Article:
Review by Luke Bradley
If trailers hadn’t given the game away, Jojo Rabbit’s opening sequence, accompanied by a German dub of The Beatles’ ‘I Want To Hold Your Hand’, would wisely sets the tone for the film ahead. Taiki Waititi, the mastermind behind Thor: Ragnarok and Hunt for the Wilderpeople, has made a film about a Hitler Youth recruit and his imaginary friend, Adolf Hitler himself. And yes, it’s as fantastic as everyone had imagined.
Expertly toeing the line between dark comedy and coming-of-age drama, Jojo Rabbit really is a product of its stellar talent. Waititi triumphs in his triple-threat position, having directed the film, penned the screenplay adaptation of the book it’s based on, Caging Skies, and stepped into the intimidating boots of one of the most infamous figures in history. Only he could pull off such a performance, delighting the audience with his natural comedic talent whilst ensuring they never lose sight of the monstrous nature of his role. The interplay between him and Jojo never ceases to entertain, and this dynamic is occasionally complemented with moments of dictatorial rage that further add to the shock-laughter moments of the film.
Watiti makes the bold decision of sticking with Jojo’s perspective throughout almost the entire runtime, and thankfully it pays off in spades. Roman Griffin Davis’ performance is truly fantastic and anchors the film where a one-note child actor would have faltered. Davis’ bubbling fanboy mannerisms combined with his shy, sheepish demeanour won me over in minutes. Despite knowing the grave errors of his ideals, Jojo’s unadulterated fanaticism with the Nazi Party always comes across as innocent in nature, and the film’s humour thrives when supporting characters point out the flaws in this ideology in deadpan fashion.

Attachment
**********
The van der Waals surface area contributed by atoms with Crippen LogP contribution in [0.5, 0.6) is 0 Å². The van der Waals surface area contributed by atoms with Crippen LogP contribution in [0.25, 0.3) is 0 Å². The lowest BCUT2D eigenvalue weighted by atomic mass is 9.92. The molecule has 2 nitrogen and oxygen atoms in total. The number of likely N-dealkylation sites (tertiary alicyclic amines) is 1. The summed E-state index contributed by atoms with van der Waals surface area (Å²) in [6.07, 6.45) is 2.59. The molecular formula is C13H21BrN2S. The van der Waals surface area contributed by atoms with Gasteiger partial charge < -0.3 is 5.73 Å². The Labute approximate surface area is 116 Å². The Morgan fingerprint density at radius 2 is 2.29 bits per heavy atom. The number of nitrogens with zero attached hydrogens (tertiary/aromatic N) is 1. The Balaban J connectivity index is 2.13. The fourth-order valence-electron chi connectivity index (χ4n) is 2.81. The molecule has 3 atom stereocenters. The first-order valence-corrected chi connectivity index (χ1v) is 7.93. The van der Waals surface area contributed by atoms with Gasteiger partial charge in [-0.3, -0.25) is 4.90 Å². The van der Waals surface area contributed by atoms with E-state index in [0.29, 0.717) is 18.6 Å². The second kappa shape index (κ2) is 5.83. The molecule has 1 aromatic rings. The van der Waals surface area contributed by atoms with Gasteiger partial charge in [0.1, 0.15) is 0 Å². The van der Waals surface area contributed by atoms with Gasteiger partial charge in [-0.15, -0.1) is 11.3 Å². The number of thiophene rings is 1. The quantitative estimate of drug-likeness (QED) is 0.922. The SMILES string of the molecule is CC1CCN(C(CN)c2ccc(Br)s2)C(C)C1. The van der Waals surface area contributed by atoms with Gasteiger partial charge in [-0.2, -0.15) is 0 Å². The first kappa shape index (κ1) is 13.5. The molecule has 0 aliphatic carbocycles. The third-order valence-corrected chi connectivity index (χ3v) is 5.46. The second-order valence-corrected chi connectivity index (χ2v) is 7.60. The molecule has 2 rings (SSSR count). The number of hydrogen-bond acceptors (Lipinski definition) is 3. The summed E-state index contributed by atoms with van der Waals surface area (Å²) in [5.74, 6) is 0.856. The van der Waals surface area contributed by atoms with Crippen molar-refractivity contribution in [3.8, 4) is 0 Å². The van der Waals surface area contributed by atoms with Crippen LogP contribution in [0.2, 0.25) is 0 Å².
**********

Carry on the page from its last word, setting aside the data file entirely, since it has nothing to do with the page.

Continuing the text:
The film’s embarrassment of riches goes on. Scarlett Johannson is fantastic as Jojo’s mother. Their bond is never less than genuine and heartwarming, grounding the narrative between the film’s more bonkers moments. Thomasin McKenzie is fantastic as the irreverent Elsa, who channels Waititi’s best writing during her playful jabs at flawed conceptions about the Jewish. Performances by Sam Rockwell, Rebel Wilson and Stephen Merchant (although short and inconsequential in nature) further add joy to the proceedings.
Despite knowing the grave errors of his ideals, Jojo’s unadulterated fanaticism with the Nazi Party always comes across as innocent in nature, and the film’s humour thrives when supporting characters point out the flaws in this ideology in deadpan fashion.
Surprisingly, Jojo Rabbit manages to expertly delve into the deeply tragic reality of its setting sparingly but with profound impact. Whilst the film revels in its lighter moments, it all too suddenly floors you with the realities of the war and the Holocaust. This head-on address of the dark subject matter that shrouds the film was impressive, especially considering it did so without ever betraying its tone. In keeping with its decision to stick with Jojo throughout, the horrors of wartime Germany are shown through the lens of a child protagonist. This adds a unique take to the film’s serious moments, and further demonstrates the charms of its young lead.
Never would I have thought that a film about the Nazi regime could be in such equal amounts hilarious and poignant, but Waititi has delivered in spades. With a superb cast on top form and fantastic writing to boot, the film effortlessly delivers everything it sets out to achieve. Riotously funny and disarmingly honest, Jojo Rabbit is one of those films that reminds you of the joys of cinema, and is easily one of the year’s best.
Jojo Rabbit opens in Irish cinemas on January 3rd.